Deep Sea "Spaghetti Monster"

The creature was spotted more than 4,000 feet under water off the Angola coast by a BP energy team. The team had been using a remotely operated deep-sea vehicle (ROV) for oil well maintenance, according to the journal New Scientist.

The species nicknamed "flying spaghetti monster," was identified as a siphonophorae of the species Bathyphysa conifera, by researchers Daniel Jones and colleague Phil Pugh who specialize in deep-sea ecology at the National Oceanography Centre in the U.K. Jones is involved with the SERPENT Project, a collaboration between researchers and ROV teams from oil and gas companies to document ocean life.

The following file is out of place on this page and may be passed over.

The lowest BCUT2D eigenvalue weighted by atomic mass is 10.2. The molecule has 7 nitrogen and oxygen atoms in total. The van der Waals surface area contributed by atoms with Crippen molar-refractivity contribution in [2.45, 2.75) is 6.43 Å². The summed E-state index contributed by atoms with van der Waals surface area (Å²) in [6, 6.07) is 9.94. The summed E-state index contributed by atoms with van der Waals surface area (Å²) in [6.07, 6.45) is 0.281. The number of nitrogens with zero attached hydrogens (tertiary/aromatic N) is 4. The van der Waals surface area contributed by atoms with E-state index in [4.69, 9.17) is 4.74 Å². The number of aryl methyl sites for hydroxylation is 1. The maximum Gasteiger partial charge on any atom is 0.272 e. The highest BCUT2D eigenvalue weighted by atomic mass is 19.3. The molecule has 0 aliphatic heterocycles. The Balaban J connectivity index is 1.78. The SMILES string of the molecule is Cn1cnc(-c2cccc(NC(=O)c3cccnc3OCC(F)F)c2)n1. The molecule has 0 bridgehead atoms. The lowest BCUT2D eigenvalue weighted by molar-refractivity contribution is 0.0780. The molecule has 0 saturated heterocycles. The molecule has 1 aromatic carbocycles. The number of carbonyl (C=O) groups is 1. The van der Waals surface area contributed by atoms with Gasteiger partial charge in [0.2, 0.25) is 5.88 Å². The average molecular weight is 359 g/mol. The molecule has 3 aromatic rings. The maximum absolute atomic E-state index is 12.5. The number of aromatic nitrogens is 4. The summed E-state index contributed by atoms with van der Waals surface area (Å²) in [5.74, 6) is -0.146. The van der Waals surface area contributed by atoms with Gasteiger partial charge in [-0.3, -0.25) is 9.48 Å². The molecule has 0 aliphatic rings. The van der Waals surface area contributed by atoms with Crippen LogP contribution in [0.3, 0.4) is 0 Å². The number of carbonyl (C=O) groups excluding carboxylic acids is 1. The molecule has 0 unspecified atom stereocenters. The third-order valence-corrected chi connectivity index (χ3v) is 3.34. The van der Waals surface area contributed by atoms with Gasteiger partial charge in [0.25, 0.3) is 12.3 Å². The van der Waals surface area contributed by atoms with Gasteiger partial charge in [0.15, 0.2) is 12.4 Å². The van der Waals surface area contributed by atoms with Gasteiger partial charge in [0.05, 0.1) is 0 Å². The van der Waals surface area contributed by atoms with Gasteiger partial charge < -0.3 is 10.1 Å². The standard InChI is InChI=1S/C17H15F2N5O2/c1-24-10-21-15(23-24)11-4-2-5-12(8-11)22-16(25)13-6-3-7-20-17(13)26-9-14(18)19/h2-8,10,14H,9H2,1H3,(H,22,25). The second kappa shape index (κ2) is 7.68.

Siphonophores belong to a group of aquatic animals that include corals and jellyfish, reports New Scientist. They can grow up to 40 metres long, making them among the world’s longest creatures.

Siphonophores form colonies. Corals are made of identical bodies, however siphonophores have many specialized bodies - called zoids - all genetically identical, developing from a single embryo.

"In a way these specialized bodies function as organs," Stefan Siebert, marine biologist at Brown University told Wired in 2014. "Some move the colony, some feed for the colony, some take care of reproduction."